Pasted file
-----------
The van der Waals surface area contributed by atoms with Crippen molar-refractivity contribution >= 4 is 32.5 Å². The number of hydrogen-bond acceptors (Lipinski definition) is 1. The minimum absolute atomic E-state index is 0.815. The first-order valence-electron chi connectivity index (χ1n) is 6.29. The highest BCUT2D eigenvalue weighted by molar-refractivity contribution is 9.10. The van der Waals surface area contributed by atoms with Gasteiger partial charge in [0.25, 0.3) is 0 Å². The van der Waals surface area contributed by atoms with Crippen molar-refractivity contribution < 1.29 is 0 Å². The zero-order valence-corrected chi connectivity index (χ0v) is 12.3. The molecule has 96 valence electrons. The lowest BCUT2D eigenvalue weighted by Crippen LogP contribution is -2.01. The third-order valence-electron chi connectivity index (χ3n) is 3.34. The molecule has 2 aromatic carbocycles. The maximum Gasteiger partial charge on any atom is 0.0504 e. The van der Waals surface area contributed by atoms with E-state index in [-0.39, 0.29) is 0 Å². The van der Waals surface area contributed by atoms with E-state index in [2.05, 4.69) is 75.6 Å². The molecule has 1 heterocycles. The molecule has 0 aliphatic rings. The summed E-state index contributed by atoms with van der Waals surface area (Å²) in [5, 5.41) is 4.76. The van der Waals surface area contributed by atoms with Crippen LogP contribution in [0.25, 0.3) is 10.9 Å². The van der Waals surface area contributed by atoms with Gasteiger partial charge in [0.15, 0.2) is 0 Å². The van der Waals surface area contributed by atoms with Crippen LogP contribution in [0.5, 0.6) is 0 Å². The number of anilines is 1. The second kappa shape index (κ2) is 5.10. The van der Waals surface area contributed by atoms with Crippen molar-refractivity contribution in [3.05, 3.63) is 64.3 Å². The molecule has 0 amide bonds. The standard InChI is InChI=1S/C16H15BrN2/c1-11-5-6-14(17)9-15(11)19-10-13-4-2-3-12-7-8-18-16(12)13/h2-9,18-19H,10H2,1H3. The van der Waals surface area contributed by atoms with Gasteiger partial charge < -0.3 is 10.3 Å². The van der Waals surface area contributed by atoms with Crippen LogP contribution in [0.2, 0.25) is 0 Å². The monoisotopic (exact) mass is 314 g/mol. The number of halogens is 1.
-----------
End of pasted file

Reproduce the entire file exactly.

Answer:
The van der Waals surface area contributed by atoms with Crippen molar-refractivity contribution >= 4 is 32.5 Å². The number of hydrogen-bond acceptors (Lipinski definition) is 1. The minimum absolute atomic E-state index is 0.815. The first-order valence-electron chi connectivity index (χ1n) is 6.29. The highest BCUT2D eigenvalue weighted by molar-refractivity contribution is 9.10. The van der Waals surface area contributed by atoms with Gasteiger partial charge in [0.25, 0.3) is 0 Å². The van der Waals surface area contributed by atoms with Crippen molar-refractivity contribution < 1.29 is 0 Å². The zero-order valence-corrected chi connectivity index (χ0v) is 12.3. The molecule has 96 valence electrons. The lowest BCUT2D eigenvalue weighted by Crippen LogP contribution is -2.01. The third-order valence-electron chi connectivity index (χ3n) is 3.34. The molecule has 2 aromatic carbocycles. The maximum Gasteiger partial charge on any atom is 0.0504 e. The van der Waals surface area contributed by atoms with E-state index in [-0.39, 0.29) is 0 Å². The van der Waals surface area contributed by atoms with E-state index in [2.05, 4.69) is 75.6 Å². The molecule has 1 heterocycles. The molecule has 0 aliphatic rings. The summed E-state index contributed by atoms with van der Waals surface area (Å²) in [5, 5.41) is 4.76. The van der Waals surface area contributed by atoms with Crippen LogP contribution in [0.25, 0.3) is 10.9 Å². The van der Waals surface area contributed by atoms with Gasteiger partial charge in [0.15, 0.2) is 0 Å². The van der Waals surface area contributed by atoms with Crippen LogP contribution in [0.5, 0.6) is 0 Å². The number of anilines is 1. The second kappa shape index (κ2) is 5.10. The van der Waals surface area contributed by atoms with Crippen molar-refractivity contribution in [3.05, 3.63) is 64.3 Å². The molecule has 0 amide bonds. The standard InChI is InChI=1S/C16H15BrN2/c1-11-5-6-14(17)9-15(11)19-10-13-4-2-3-12-7-8-18-16(12)13/h2-9,18-19H,10H2,1H3. The van der Waals surface area contributed by atoms with Gasteiger partial charge < -0.3 is 10.3 Å². The van der Waals surface area contributed by atoms with Crippen LogP contribution in [0.2, 0.25) is 0 Å². The monoisotopic (exact) mass is 314 g/mol. The number of halogens is 1.